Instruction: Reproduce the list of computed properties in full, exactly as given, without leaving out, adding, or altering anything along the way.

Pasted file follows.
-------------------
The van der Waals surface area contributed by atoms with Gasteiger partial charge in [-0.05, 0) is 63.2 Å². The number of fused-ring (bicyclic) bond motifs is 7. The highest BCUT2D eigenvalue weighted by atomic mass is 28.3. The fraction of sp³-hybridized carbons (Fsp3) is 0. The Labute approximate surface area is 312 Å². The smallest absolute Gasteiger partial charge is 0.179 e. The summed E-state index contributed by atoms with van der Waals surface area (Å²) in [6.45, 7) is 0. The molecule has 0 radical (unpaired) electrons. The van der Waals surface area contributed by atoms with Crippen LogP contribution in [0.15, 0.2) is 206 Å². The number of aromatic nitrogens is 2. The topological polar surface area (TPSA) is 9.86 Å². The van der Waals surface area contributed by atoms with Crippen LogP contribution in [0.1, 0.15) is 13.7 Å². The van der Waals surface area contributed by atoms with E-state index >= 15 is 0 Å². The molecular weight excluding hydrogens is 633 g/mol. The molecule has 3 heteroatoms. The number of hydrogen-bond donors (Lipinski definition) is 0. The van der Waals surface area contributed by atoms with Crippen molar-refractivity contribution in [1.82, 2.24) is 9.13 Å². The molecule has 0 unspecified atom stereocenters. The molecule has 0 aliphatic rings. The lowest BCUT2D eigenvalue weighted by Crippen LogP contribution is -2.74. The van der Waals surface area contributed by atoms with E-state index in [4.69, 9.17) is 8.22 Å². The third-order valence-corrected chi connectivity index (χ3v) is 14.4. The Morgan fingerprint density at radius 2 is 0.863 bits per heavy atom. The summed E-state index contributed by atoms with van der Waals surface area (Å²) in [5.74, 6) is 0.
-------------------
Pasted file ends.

The van der Waals surface area contributed by atoms with Gasteiger partial charge in [-0.05, 0) is 63.2 Å². The number of fused-ring (bicyclic) bond motifs is 7. The highest BCUT2D eigenvalue weighted by atomic mass is 28.3. The fraction of sp³-hybridized carbons (Fsp3) is 0. The Labute approximate surface area is 312 Å². The smallest absolute Gasteiger partial charge is 0.179 e. The summed E-state index contributed by atoms with van der Waals surface area (Å²) in [6.45, 7) is 0. The molecule has 0 radical (unpaired) electrons. The van der Waals surface area contributed by atoms with Crippen LogP contribution in [0.15, 0.2) is 206 Å². The number of aromatic nitrogens is 2. The topological polar surface area (TPSA) is 9.86 Å². The van der Waals surface area contributed by atoms with Crippen LogP contribution in [0.1, 0.15) is 13.7 Å². The van der Waals surface area contributed by atoms with E-state index >= 15 is 0 Å². The molecular weight excluding hydrogens is 633 g/mol. The molecule has 3 heteroatoms. The number of hydrogen-bond donors (Lipinski definition) is 0. The van der Waals surface area contributed by atoms with Crippen molar-refractivity contribution in [1.82, 2.24) is 9.13 Å². The molecule has 0 unspecified atom stereocenters. The molecule has 0 aliphatic rings. The lowest BCUT2D eigenvalue weighted by Crippen LogP contribution is -2.74. The van der Waals surface area contributed by atoms with E-state index in [4.69, 9.17) is 8.22 Å². The third-order valence-corrected chi connectivity index (χ3v) is 14.4. The Morgan fingerprint density at radius 2 is 0.863 bits per heavy atom. The summed E-state index contributed by atoms with van der Waals surface area (Å²) in [5.74, 6) is 0.